Author Archives: Marty Luster

Hogs R Us


Why Are Harley Motorcycles Called Hogs?
By Mario Corbin
eHow Contributor

The term “hog” has been associated with Harley-Davidson motorcycles since the early 1920s. Many businesses like Hula-Hogs in Maui, Hawaii, and Hogs-R-Us in Cork, Ireland, draw business based on this association.


Harley’s Racing Mascot

  • Harley-Davidson has a long and rich history in motorcycle racing. According to Missy Scott, author of “Harley-Davidson Motorcycle Company,” a team of farm boys who raced professionally for Harley-Davidson was affectionately known as the “hog boys” and used a pet pig as a mascot. After each win, one of the team members would carry the pig with him on the victory lap.

Harley’s Owners Group (H.O.G.)

  • Harley’s Owners Group (H.O.G.) began in 1983. The acronym “hog” was adopted to commemorate Harley’s racing history. It has since become the world’s largest motorcycle club, boasting more than 1,400 chapters around the world. A one-year membership subscription is free with the purchase of a new Harley.

Hogs Today

  • Although associated with Harley-Davidson, any custom motorcycle can be considered a hog. According to the authors of “The Legal Environment of Business,” the term “hog” is generic. It has been applied to large motorcycles since 1935 and hence cannot be trademarked by Harley-Davidson.

Outside The Box


One of the joys of digital photography is the opportunity it presents for thinking outside the box and experimenting with oddball techniques.

This photo was taken in a very dimly lit restaurant in Portland, Maine a few years ago. I was intrigued by the illumination of the woman’s face by her cell phone. I shot at a slow shutter speed and high ISO (sensitivity) to gather all the light that was available. The result is a grainy, blurry, wispy photo –  attributes you usually don’t want to see. However, I think it works here to create a somewhat eerie, dreamlike image.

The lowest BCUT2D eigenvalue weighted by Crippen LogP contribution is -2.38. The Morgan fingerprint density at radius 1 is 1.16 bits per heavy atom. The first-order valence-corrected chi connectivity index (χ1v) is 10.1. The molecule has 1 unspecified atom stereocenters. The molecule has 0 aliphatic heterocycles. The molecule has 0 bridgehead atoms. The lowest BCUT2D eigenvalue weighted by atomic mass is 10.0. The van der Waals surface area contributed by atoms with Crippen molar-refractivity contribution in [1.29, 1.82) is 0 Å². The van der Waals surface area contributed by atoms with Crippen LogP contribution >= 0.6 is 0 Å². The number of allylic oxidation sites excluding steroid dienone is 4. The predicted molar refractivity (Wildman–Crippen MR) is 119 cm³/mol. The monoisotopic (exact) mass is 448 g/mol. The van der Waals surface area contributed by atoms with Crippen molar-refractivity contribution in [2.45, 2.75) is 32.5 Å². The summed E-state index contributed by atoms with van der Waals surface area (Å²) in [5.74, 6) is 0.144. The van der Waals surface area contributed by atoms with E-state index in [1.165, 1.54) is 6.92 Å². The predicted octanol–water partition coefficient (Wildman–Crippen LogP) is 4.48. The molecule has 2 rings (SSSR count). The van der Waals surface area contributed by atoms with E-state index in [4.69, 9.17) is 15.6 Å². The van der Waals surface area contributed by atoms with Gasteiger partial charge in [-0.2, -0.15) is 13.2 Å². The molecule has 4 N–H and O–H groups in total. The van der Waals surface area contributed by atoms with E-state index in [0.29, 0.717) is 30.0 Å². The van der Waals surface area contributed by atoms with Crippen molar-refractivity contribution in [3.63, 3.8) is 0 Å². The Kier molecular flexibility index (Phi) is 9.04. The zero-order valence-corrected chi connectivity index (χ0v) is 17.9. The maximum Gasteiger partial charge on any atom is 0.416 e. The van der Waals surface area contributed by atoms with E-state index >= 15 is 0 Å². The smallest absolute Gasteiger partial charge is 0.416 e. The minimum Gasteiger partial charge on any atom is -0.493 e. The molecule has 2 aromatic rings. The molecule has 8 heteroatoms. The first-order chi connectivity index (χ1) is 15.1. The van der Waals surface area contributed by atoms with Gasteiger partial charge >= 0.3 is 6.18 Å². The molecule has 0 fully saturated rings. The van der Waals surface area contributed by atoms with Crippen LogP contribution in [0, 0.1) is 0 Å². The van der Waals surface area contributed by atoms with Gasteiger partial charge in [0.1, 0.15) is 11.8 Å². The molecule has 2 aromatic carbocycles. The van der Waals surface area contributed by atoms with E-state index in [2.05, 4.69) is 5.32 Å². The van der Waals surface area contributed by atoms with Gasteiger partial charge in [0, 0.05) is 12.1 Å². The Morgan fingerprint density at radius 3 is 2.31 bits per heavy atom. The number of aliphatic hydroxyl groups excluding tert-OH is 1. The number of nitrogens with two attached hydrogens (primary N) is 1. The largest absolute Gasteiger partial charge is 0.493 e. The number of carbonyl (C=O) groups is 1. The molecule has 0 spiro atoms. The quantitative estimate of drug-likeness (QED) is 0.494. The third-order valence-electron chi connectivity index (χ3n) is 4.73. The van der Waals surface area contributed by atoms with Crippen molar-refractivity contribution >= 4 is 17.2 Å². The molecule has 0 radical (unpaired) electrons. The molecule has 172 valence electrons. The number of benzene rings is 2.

Here and There

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Here and There


When I was a kid, I spent my summers

near my grandfather’s farm in Port Benjamin,

in upstate New York. Port Ben wasn’t a port

anymore, not since 1900 when

the train replaced the D & H canal.


Anyway, the Rondout Creek ran near our house

and provided a great place to play, fish,

swim and have adventures that are with me

sharp and clear after more than sixty years.


To get to the creek, we had to cross a

hayfield, which, if recently mowed, was tough

on our bare feet , climb down the creek bank on

a rickety staircase and cross the muddy

bottom land on a wobbly wooden walk.


Here’s the point. While walking Atlantic Street

the other day, as in a foggy dream,

I found that old boardwalk spread over the

flooded soggy salt marsh, no doubt trod by

kids with sixty years of adventures remembered.


© Marty Luster 2011

Encore, first posted December 11, 2011.

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